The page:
I recently began reading Abbie Hoffman’s 1969 book Woodstock Nation. Two portions particularly caught my eye. One was the following from “Thorns of the Flower Children.”
They were sick of being programmed by an educational system void of excitement, creativity, and sensitivity. A system that channeled human beings like so many laboratory rats with electrodes rammed up their asses into a highly mechanized maze of class rankings, degrees, careers, neon supermarkets, military-industrial complexes, suburbs, repressed sexuality, hypocrisy, ulcers, and psychoanalysts.
Education will be a subject of a future posting on this topic, but not today. After the initial assault of reading this passage, I felt that mixture of wanting to soften it for those involved in the system who are indeed doing good work and the feeling that nothing had really changed in nearly 40 years. I was 13 at the time Hoffman wrote this, and was fully enmeshed in middle class comfort. So, the radical hippie message was an alien voice to me.
But, today, after more than 30 years in the American higher education system, I am beginning to speak Hoffman’s language. Dealing with the bureaucracy and, too often, hypocrisy of a system that is bankrupting our youth financially and perhaps in other more important ways, has left me cynical.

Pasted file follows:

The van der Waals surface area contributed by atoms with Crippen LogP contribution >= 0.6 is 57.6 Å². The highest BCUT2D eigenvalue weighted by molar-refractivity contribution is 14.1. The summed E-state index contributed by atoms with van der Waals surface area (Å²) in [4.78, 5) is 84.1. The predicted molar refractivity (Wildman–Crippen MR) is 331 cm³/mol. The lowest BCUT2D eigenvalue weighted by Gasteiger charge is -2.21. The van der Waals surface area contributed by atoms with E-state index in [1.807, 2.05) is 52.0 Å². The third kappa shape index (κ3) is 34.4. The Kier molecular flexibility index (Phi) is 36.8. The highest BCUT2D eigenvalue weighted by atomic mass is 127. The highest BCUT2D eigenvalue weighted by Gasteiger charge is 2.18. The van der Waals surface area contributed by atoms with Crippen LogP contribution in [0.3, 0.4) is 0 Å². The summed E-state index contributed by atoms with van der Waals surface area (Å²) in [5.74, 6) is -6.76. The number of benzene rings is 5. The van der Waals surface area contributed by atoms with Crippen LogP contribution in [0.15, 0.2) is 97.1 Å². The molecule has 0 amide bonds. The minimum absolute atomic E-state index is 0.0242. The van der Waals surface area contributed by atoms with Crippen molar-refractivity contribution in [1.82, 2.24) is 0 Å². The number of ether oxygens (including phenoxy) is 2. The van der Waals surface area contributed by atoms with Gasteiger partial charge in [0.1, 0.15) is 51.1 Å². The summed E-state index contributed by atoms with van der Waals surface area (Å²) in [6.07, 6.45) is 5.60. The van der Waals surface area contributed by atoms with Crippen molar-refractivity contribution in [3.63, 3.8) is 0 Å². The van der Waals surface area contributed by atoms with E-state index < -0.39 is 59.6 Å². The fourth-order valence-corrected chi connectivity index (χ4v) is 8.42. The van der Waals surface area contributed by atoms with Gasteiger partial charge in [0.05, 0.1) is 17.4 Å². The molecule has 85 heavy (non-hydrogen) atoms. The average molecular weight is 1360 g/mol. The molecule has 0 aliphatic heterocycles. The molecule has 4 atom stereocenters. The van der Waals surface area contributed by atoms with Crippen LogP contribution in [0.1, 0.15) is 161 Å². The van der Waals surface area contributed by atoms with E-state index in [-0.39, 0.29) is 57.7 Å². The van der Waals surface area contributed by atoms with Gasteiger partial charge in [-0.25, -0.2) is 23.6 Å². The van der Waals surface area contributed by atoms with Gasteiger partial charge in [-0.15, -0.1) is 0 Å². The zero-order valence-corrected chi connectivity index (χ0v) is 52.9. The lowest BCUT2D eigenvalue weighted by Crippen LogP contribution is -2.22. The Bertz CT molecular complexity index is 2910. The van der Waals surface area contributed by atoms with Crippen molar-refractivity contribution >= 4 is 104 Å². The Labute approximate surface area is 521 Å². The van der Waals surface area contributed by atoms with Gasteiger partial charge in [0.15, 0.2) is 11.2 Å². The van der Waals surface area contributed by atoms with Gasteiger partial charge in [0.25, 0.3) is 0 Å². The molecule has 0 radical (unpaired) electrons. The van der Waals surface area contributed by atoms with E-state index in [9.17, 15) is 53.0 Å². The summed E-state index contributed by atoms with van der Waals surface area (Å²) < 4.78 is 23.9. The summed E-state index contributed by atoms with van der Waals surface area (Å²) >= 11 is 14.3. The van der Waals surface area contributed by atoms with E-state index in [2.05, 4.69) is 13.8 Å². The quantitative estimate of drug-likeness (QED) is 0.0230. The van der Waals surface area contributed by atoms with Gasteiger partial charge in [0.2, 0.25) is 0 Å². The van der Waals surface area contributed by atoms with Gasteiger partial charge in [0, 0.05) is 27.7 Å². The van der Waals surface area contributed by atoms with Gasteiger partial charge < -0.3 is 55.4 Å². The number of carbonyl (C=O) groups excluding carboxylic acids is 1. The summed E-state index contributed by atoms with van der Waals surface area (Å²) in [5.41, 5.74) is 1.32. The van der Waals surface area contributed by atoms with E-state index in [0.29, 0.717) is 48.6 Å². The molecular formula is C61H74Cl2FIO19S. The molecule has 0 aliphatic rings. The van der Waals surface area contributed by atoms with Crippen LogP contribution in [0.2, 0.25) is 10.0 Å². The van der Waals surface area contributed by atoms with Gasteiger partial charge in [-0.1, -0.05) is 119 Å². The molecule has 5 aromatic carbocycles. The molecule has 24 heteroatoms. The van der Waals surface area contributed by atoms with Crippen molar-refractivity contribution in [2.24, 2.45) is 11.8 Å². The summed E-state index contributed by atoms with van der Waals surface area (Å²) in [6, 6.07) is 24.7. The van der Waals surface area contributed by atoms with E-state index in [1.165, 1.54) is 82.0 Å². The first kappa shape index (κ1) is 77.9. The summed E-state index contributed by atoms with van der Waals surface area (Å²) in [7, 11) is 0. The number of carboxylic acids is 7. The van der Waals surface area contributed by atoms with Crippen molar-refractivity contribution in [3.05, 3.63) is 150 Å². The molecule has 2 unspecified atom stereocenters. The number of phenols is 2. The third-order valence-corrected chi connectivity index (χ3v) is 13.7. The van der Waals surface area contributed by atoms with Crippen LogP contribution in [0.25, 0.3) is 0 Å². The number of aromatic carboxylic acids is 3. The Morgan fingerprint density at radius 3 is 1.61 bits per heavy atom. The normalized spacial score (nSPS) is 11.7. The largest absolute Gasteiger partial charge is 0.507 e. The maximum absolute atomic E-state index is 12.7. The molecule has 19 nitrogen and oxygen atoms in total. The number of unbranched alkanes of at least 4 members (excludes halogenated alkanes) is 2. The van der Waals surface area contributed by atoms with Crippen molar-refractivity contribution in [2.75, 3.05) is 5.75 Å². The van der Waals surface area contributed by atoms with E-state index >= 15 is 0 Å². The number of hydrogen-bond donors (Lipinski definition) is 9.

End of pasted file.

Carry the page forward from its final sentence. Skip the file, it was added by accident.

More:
Then, I read further in Hoffman’s book, to a selection titled “Che’s Last Letter.” I saw Motorcycle Diaries when it came out and then read Che’s Diary. The writing did not reflect the angry image I was taught as a child, but a gentle and reflective person. After calling for the youth of the United States to join in the revolution, Hoffman’s chapter continues
“What is so revolutionary about your revolution?” But, of course, you are cynical. Your universities teach you to be eternal cynics, a cynicism that can only be drowned in alcohol and diet pills and psychoanalysis and golf. Forget your cynicism…You must vomit forth your cynicism on the streets of your cities…
One may argue with the content or philosophy of the revolution. But, this passage speaks to a truth that the motivation to effect change in the world may only begin with the seed of cynicism. In order to view the illusions we live in, and grow the tree of a new way, we must shed cast aside cynicism as our primary tool. We must be willing to put aside the axe and use the shovel and how. We must always use the microscope, but add poetry and song. A revolution in society must be born of reason, but also passion.
A humanist vision can be critical of our current progress and helps us break down centuries-old paradigms and institutions. But, the intellectualism of the humanist vision needs to embrace the cocktail of Hoffman’s anger and Che’s compassion. Cynicism can serve as a primary vehicle to disillusion. We should water our tree of transformation, however, with the sweat of our determination, the wine of our creativity, and the tears of our love.